Enjoy Rome City Guide, introduction about the guide
Note: the following text is originally written in English, in other languages is an automatic translation
We are passionately enthusiastic about this unique and fabulous city. Our aim is to show you what makes Rome such an exciting place, and for you to love it as much as we do. We want to make your stay in the Eternal City a straightforward, enjoyable, and rewarding experience. So let us do the work – sit back, relax and Enjoy Rome!
Introduction: Rome’s history spans over 2,700 years, and the centuries have woven a rich tapestry of war, struggle, triumph, and intrigue. Its history is written in the streets, monuments, buildings, and artworks of the city. Explore the ruins, churches, piazzas and museums of the city to unearth this fantastic tale of centuries of human endeavour, and discover the story of Rome.
How it all began: Like any good story it is always best to start at the beginning. The legendary origins of the city of Rome lie some 500 years before Romulus, in the famous story of the Trojan War. Estimated to have taken place in the 12th century before Christ, the legend tells of the destruction of the city of Troy (on the north-western coast of modern-day Turkey) at the hands of the Greeks. After ten years of fighting, the Greeks came up with a dastardly plot involving a large wooden horse…
As Troy was engulfed by the flames of her invaders, the Trojan hero Aeneas, son of Venus, goddess of love, fled the flames of the city. After a long and meandering journey across the Mediterranean, he washed up on the coast of Latium, a few miles south of the modern Fiumicino Airport. He founded a settlement at Lavinium, and later his son Ascanius founded another settlement at Alba Longa (believed to be roughly where the Popes now spend their summer holidays at Castel Gandolfo in the hills south of Rome). Many generations later, the king of Alba Longa was killed by his evil brother who wanted the throne for himself. The king’s sons were also killed, and only his daughter Rhea Silvia was spared. To ensure that she would not have sons with a claim to the throne, Rhea Silvia was forced to become a Vestal Virgin. However the new king had not reckoned on the god of war, Mars, who had his wicked way with the Vestal Virgin, and she gave birth to twin sons – Romulus and Remus. Fearful of their claim to his throne, the evil uncle ordered his henchmen to kill the babies. The children were abandoned to their fate in the Tiber, whereupon they washed up in an inlet of the river, at the foot of the Palatine and Capitoline hills. Their basket lodged in a fig tree where they were found by a lupa, a she-wolf, who suckled them until they were found by the shepherd Faustulus who brought the boys up as his own. Some years later, the boys, by now young men, exercised their independence and sought to create new settlements on two of the hills carved by the Tiber and its tributaries. Romulus founded his settlement on the Palatine Hill, Remus on the Aventine. Fiercely competitive, the brothers vied to see which of the settlements was to dominate. Tradition states that on a spring day in the year 753 B.C., Remus climbed the Palatine Hill to see the walls his brother was building there, as a sign of his disdain he stepped over the boundary of Romulus’ settlement, angering him enormously. It is said that Romulus attacked his brother, killing him there and then, thus ensuring the dominance of the settlement of which he was to be the first king, and which would bear his name; Roma. To this day every year the Natale di Roma, the birthday of the city, is celebrated on the 21st April.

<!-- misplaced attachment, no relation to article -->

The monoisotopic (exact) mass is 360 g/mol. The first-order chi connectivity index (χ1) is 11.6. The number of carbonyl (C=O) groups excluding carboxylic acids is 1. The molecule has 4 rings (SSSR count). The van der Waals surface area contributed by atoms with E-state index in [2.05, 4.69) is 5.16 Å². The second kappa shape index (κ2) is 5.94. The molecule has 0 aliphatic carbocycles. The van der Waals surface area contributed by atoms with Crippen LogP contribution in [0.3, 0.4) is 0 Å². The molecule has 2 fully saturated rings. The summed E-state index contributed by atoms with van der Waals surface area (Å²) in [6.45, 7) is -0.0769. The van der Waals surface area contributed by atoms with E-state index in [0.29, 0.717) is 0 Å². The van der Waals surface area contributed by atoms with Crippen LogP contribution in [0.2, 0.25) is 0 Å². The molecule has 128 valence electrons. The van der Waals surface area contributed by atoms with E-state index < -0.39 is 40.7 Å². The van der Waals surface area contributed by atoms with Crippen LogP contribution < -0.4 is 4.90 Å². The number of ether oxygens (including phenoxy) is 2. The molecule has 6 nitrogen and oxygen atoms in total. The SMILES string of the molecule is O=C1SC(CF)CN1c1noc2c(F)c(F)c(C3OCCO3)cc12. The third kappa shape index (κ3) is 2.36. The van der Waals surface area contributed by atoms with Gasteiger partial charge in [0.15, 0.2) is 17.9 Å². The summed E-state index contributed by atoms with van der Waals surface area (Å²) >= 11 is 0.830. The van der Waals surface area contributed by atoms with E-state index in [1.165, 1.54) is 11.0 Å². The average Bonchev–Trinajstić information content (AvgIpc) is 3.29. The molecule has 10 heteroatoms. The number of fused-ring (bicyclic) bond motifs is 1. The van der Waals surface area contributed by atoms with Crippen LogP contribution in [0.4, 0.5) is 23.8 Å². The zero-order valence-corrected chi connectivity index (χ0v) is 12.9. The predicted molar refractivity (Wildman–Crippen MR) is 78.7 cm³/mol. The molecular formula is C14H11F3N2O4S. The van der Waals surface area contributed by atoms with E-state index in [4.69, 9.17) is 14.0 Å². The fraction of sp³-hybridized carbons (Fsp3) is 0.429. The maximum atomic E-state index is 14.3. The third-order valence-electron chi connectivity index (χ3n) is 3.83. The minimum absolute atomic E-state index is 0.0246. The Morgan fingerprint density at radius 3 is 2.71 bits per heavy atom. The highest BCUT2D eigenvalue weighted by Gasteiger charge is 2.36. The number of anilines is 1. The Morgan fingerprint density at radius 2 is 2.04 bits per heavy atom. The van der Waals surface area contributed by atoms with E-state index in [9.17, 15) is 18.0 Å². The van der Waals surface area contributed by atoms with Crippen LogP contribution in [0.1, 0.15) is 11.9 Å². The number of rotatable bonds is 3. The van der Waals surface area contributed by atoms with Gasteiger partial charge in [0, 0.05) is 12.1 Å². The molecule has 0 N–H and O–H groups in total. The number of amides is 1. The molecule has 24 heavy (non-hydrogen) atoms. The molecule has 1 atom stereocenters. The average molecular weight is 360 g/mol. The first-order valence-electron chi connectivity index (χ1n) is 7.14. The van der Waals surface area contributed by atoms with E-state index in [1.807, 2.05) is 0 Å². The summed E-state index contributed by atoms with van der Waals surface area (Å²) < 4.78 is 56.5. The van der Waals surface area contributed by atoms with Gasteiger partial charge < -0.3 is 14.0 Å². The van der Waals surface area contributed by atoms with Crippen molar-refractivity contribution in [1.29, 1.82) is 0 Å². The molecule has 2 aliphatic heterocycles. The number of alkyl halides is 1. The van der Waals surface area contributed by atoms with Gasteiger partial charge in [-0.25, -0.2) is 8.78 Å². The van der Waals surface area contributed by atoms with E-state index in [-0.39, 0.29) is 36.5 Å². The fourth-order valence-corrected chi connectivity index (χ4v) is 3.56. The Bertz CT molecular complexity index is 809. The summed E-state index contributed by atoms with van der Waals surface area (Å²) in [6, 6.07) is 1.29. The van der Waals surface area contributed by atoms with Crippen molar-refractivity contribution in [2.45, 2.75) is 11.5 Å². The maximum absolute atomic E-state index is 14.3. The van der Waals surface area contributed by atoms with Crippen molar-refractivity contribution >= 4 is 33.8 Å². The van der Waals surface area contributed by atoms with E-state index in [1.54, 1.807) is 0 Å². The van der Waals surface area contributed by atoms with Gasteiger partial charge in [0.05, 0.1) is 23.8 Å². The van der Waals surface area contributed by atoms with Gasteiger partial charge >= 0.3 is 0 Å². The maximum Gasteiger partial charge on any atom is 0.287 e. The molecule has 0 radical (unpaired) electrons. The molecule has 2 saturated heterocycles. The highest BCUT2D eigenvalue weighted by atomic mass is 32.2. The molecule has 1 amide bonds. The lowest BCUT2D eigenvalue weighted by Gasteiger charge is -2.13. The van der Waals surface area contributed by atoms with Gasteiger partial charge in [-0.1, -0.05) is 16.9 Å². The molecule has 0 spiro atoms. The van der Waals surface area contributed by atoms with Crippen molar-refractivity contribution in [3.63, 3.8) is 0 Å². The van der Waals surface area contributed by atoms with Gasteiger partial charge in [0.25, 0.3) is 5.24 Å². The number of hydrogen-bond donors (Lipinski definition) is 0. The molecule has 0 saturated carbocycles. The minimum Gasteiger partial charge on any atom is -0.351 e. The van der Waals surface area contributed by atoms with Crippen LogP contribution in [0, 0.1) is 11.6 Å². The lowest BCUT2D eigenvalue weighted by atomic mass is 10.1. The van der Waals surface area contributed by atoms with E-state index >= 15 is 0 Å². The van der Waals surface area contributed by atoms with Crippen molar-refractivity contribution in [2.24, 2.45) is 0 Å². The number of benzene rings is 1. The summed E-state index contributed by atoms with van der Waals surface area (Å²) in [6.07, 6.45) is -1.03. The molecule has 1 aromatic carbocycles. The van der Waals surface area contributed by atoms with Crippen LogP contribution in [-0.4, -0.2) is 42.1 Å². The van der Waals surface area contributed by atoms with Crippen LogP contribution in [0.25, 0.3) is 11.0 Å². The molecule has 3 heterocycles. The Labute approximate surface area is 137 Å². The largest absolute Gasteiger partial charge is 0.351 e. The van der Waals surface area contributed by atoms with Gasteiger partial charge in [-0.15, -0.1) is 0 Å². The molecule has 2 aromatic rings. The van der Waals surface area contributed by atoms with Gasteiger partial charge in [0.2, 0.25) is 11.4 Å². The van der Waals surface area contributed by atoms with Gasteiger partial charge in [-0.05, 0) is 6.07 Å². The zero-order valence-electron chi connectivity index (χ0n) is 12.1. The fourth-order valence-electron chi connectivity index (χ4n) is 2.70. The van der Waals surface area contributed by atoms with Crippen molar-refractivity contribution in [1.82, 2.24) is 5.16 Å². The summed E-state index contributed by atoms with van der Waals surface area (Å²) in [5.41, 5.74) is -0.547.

Rome in sevens
Seven is a recurring number is featured twice in the bedrock of Roman history. After Romulus legendarily founded Rome on the 21st of April 753 B.C., becoming the city’s first king, he is said to have been succeeded by another six rulers. The last of these, Tarquinius Superbus (Tarquin the Proud) was overthrown in 509 B.C., and the Roman Republic was formed. That would work out at an average reign of almost 35 years each, making it likely that there were in fact many more rulers.
Similarly the famous seven hills on which Rome was founded are really rather more, somewhere between ten and thirteen depending on your point of view, as several of the official hills are made up of more than one ‘summit’. But seven’s a great number, so here are the official lists.
Romulus, Numa Pompilius, Ancus Marcius, Tullus Hostilius, Tarquinius Priscus, Servius Tullius, Tarquinius Superbus.